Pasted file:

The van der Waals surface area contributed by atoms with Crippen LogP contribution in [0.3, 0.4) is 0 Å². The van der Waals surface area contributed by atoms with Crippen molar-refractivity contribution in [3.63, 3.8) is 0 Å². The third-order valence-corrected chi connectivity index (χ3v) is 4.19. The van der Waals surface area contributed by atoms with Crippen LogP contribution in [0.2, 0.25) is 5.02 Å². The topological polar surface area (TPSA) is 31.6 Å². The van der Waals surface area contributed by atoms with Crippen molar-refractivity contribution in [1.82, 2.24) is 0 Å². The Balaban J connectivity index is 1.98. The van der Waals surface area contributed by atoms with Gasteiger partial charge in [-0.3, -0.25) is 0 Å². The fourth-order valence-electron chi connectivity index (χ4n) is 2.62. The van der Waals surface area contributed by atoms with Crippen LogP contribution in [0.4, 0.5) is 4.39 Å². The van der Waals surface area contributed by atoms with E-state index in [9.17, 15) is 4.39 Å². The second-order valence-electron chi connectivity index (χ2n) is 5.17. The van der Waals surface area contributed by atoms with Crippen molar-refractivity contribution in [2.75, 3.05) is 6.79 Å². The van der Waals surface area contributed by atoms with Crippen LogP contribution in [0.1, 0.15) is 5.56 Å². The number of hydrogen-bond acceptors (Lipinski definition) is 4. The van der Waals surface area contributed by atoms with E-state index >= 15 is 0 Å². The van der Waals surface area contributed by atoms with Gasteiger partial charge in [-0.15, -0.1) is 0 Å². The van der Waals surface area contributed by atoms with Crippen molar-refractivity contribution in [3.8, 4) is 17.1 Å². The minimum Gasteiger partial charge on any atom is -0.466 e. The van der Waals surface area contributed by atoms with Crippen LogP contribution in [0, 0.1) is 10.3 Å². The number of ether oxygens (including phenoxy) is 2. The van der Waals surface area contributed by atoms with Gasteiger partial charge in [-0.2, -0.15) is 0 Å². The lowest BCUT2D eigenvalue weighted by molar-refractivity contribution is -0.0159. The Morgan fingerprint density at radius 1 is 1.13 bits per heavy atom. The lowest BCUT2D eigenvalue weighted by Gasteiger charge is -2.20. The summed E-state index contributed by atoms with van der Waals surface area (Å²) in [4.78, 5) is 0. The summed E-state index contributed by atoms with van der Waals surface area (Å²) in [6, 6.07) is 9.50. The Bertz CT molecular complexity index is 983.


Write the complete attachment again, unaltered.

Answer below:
The van der Waals surface area contributed by atoms with Crippen LogP contribution in [0.3, 0.4) is 0 Å². The van der Waals surface area contributed by atoms with Crippen molar-refractivity contribution in [3.63, 3.8) is 0 Å². The third-order valence-corrected chi connectivity index (χ3v) is 4.19. The van der Waals surface area contributed by atoms with Crippen LogP contribution in [0.2, 0.25) is 5.02 Å². The topological polar surface area (TPSA) is 31.6 Å². The van der Waals surface area contributed by atoms with Crippen molar-refractivity contribution in [1.82, 2.24) is 0 Å². The Balaban J connectivity index is 1.98. The van der Waals surface area contributed by atoms with Gasteiger partial charge in [-0.3, -0.25) is 0 Å². The fourth-order valence-electron chi connectivity index (χ4n) is 2.62. The van der Waals surface area contributed by atoms with Crippen LogP contribution in [0.4, 0.5) is 4.39 Å². The van der Waals surface area contributed by atoms with E-state index in [9.17, 15) is 4.39 Å². The second-order valence-electron chi connectivity index (χ2n) is 5.17. The van der Waals surface area contributed by atoms with Crippen molar-refractivity contribution in [2.75, 3.05) is 6.79 Å². The van der Waals surface area contributed by atoms with Crippen LogP contribution in [0.1, 0.15) is 5.56 Å². The number of hydrogen-bond acceptors (Lipinski definition) is 4. The van der Waals surface area contributed by atoms with E-state index >= 15 is 0 Å². The van der Waals surface area contributed by atoms with Gasteiger partial charge in [-0.15, -0.1) is 0 Å². The van der Waals surface area contributed by atoms with Crippen molar-refractivity contribution in [3.8, 4) is 17.1 Å². The minimum Gasteiger partial charge on any atom is -0.466 e. The van der Waals surface area contributed by atoms with Crippen LogP contribution in [0, 0.1) is 10.3 Å². The number of ether oxygens (including phenoxy) is 2. The van der Waals surface area contributed by atoms with Gasteiger partial charge in [-0.2, -0.15) is 0 Å². The lowest BCUT2D eigenvalue weighted by molar-refractivity contribution is -0.0159. The Morgan fingerprint density at radius 1 is 1.13 bits per heavy atom. The lowest BCUT2D eigenvalue weighted by Gasteiger charge is -2.20. The summed E-state index contributed by atoms with van der Waals surface area (Å²) in [4.78, 5) is 0. The summed E-state index contributed by atoms with van der Waals surface area (Å²) in [6, 6.07) is 9.50. The Bertz CT molecular complexity index is 983.